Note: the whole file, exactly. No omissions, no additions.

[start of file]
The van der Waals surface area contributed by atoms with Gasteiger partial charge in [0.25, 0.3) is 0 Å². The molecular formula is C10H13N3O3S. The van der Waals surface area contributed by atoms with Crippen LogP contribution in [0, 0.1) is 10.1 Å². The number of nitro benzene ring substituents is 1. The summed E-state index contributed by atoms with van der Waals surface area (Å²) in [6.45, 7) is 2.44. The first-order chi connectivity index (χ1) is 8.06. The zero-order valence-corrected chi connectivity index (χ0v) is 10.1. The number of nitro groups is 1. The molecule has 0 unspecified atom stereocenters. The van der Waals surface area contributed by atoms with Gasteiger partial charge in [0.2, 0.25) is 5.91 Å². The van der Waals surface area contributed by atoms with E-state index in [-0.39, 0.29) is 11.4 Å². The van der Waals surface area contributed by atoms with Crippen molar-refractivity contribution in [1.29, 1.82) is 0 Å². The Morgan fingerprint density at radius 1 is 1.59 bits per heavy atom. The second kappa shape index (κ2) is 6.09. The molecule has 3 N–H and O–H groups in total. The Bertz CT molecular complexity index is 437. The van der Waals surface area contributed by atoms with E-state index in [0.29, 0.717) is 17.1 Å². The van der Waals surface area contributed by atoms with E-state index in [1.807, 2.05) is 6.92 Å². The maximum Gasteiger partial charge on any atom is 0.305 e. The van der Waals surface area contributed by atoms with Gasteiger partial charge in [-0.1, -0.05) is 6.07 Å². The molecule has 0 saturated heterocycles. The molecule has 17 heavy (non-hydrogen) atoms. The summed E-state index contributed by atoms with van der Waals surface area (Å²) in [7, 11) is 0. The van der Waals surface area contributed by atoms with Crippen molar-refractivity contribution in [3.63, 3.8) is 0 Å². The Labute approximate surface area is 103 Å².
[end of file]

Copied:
The van der Waals surface area contributed by atoms with Gasteiger partial charge in [0.25, 0.3) is 0 Å². The molecular formula is C10H13N3O3S. The van der Waals surface area contributed by atoms with Crippen LogP contribution in [0, 0.1) is 10.1 Å². The number of nitro benzene ring substituents is 1. The summed E-state index contributed by atoms with van der Waals surface area (Å²) in [6.45, 7) is 2.44. The first-order chi connectivity index (χ1) is 8.06. The zero-order valence-corrected chi connectivity index (χ0v) is 10.1. The number of nitro groups is 1. The molecule has 0 unspecified atom stereocenters. The van der Waals surface area contributed by atoms with Gasteiger partial charge in [0.2, 0.25) is 5.91 Å². The van der Waals surface area contributed by atoms with E-state index in [-0.39, 0.29) is 11.4 Å². The van der Waals surface area contributed by atoms with Crippen molar-refractivity contribution in [1.29, 1.82) is 0 Å². The Morgan fingerprint density at radius 1 is 1.59 bits per heavy atom. The second kappa shape index (κ2) is 6.09. The molecule has 3 N–H and O–H groups in total. The Bertz CT molecular complexity index is 437. The van der Waals surface area contributed by atoms with E-state index in [0.29, 0.717) is 17.1 Å². The van der Waals surface area contributed by atoms with E-state index in [1.807, 2.05) is 6.92 Å². The maximum Gasteiger partial charge on any atom is 0.305 e. The van der Waals surface area contributed by atoms with Gasteiger partial charge in [-0.1, -0.05) is 6.07 Å². The molecule has 0 saturated heterocycles. The molecule has 17 heavy (non-hydrogen) atoms. The summed E-state index contributed by atoms with van der Waals surface area (Å²) in [7, 11) is 0. The van der Waals surface area contributed by atoms with Crippen molar-refractivity contribution in [3.63, 3.8) is 0 Å². The Labute approximate surface area is 103 Å².